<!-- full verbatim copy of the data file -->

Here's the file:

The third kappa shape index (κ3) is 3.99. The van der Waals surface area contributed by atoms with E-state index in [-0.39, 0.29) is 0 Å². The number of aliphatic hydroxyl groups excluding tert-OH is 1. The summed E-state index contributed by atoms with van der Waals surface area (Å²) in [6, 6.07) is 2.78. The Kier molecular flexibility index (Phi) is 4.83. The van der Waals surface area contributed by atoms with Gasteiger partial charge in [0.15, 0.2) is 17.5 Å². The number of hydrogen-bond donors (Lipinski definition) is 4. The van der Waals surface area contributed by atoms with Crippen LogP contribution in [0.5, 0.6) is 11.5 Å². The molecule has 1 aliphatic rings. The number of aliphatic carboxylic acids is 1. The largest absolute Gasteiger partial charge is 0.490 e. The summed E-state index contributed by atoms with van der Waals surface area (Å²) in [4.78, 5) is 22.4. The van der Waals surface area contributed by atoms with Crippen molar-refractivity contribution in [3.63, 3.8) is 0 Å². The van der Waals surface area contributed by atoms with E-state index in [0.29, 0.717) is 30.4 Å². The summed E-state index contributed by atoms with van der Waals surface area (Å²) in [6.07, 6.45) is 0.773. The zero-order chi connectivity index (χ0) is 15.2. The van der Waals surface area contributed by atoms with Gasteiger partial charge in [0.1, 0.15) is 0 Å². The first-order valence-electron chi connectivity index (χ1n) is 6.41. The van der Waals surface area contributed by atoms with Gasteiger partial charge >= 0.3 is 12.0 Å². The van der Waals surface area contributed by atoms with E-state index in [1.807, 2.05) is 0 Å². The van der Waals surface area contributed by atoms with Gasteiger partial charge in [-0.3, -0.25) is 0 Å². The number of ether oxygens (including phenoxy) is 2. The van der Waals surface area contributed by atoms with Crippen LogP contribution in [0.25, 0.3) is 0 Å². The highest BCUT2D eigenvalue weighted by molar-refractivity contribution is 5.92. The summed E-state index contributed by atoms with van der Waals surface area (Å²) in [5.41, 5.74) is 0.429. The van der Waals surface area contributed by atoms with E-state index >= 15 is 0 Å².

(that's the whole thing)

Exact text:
The third kappa shape index (κ3) is 3.99. The van der Waals surface area contributed by atoms with E-state index in [-0.39, 0.29) is 0 Å². The number of aliphatic hydroxyl groups excluding tert-OH is 1. The summed E-state index contributed by atoms with van der Waals surface area (Å²) in [6, 6.07) is 2.78. The Kier molecular flexibility index (Phi) is 4.83. The van der Waals surface area contributed by atoms with Gasteiger partial charge in [0.15, 0.2) is 17.5 Å². The number of hydrogen-bond donors (Lipinski definition) is 4. The van der Waals surface area contributed by atoms with Crippen LogP contribution in [0.5, 0.6) is 11.5 Å². The molecule has 1 aliphatic rings. The number of aliphatic carboxylic acids is 1. The largest absolute Gasteiger partial charge is 0.490 e. The summed E-state index contributed by atoms with van der Waals surface area (Å²) in [4.78, 5) is 22.4. The van der Waals surface area contributed by atoms with Crippen molar-refractivity contribution in [3.63, 3.8) is 0 Å². The van der Waals surface area contributed by atoms with E-state index in [0.29, 0.717) is 30.4 Å². The summed E-state index contributed by atoms with van der Waals surface area (Å²) in [6.07, 6.45) is 0.773. The zero-order chi connectivity index (χ0) is 15.2. The van der Waals surface area contributed by atoms with Gasteiger partial charge in [0.1, 0.15) is 0 Å². The first-order valence-electron chi connectivity index (χ1n) is 6.41. The van der Waals surface area contributed by atoms with Gasteiger partial charge >= 0.3 is 12.0 Å². The van der Waals surface area contributed by atoms with E-state index in [1.807, 2.05) is 0 Å². The van der Waals surface area contributed by atoms with Gasteiger partial charge in [-0.3, -0.25) is 0 Å². The number of ether oxygens (including phenoxy) is 2. The van der Waals surface area contributed by atoms with Crippen LogP contribution in [0.25, 0.3) is 0 Å². The highest BCUT2D eigenvalue weighted by molar-refractivity contribution is 5.92. The summed E-state index contributed by atoms with van der Waals surface area (Å²) in [5.41, 5.74) is 0.429. The van der Waals surface area contributed by atoms with E-state index >= 15 is 0 Å².